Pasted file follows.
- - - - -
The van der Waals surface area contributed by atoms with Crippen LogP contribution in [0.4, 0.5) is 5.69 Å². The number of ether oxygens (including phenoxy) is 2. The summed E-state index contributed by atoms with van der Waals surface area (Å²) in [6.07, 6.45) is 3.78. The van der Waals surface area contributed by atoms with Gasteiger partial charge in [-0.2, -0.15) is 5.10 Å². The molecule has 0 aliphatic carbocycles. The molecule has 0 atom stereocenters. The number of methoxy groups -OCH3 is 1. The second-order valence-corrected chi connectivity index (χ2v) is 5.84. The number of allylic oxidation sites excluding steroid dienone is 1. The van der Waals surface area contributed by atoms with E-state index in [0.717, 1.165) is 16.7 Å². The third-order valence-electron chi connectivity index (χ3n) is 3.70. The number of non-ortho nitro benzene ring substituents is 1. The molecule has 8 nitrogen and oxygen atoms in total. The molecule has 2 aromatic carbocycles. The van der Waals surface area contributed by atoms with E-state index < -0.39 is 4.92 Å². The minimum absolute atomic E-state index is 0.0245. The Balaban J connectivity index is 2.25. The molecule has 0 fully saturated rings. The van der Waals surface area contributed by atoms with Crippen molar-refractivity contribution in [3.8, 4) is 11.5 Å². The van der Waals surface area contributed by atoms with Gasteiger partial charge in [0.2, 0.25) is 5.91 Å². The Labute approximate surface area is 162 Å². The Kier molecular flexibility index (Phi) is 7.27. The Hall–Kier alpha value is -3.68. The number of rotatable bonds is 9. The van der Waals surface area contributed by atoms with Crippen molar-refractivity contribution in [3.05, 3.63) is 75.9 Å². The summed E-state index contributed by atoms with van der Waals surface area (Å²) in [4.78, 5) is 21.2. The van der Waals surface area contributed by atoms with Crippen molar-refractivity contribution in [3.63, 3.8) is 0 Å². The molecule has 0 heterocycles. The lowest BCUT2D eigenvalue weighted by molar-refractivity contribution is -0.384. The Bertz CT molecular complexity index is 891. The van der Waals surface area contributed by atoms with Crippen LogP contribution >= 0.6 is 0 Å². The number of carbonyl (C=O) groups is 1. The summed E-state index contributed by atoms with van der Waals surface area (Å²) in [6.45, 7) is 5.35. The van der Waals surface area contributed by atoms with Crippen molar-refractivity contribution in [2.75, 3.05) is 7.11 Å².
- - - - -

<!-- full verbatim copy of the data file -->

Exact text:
The van der Waals surface area contributed by atoms with Crippen LogP contribution in [0.4, 0.5) is 5.69 Å². The number of ether oxygens (including phenoxy) is 2. The summed E-state index contributed by atoms with van der Waals surface area (Å²) in [6.07, 6.45) is 3.78. The van der Waals surface area contributed by atoms with Gasteiger partial charge in [-0.2, -0.15) is 5.10 Å². The molecule has 0 aliphatic carbocycles. The molecule has 0 atom stereocenters. The number of methoxy groups -OCH3 is 1. The second-order valence-corrected chi connectivity index (χ2v) is 5.84. The number of allylic oxidation sites excluding steroid dienone is 1. The van der Waals surface area contributed by atoms with E-state index in [0.717, 1.165) is 16.7 Å². The third-order valence-electron chi connectivity index (χ3n) is 3.70. The number of non-ortho nitro benzene ring substituents is 1. The molecule has 8 nitrogen and oxygen atoms in total. The molecule has 2 aromatic carbocycles. The van der Waals surface area contributed by atoms with E-state index < -0.39 is 4.92 Å². The minimum absolute atomic E-state index is 0.0245. The Balaban J connectivity index is 2.25. The molecule has 0 fully saturated rings. The van der Waals surface area contributed by atoms with Crippen molar-refractivity contribution in [3.8, 4) is 11.5 Å². The van der Waals surface area contributed by atoms with Gasteiger partial charge in [0.2, 0.25) is 5.91 Å². The Labute approximate surface area is 162 Å². The Kier molecular flexibility index (Phi) is 7.27. The Hall–Kier alpha value is -3.68. The number of rotatable bonds is 9. The van der Waals surface area contributed by atoms with Crippen molar-refractivity contribution in [3.05, 3.63) is 75.9 Å². The summed E-state index contributed by atoms with van der Waals surface area (Å²) in [4.78, 5) is 21.2. The van der Waals surface area contributed by atoms with Crippen molar-refractivity contribution in [3.63, 3.8) is 0 Å². The molecule has 0 heterocycles. The lowest BCUT2D eigenvalue weighted by molar-refractivity contribution is -0.384. The Bertz CT molecular complexity index is 891. The van der Waals surface area contributed by atoms with Crippen LogP contribution >= 0.6 is 0 Å². The number of carbonyl (C=O) groups is 1. The summed E-state index contributed by atoms with van der Waals surface area (Å²) in [6.45, 7) is 5.35. The van der Waals surface area contributed by atoms with Crippen molar-refractivity contribution in [2.75, 3.05) is 7.11 Å².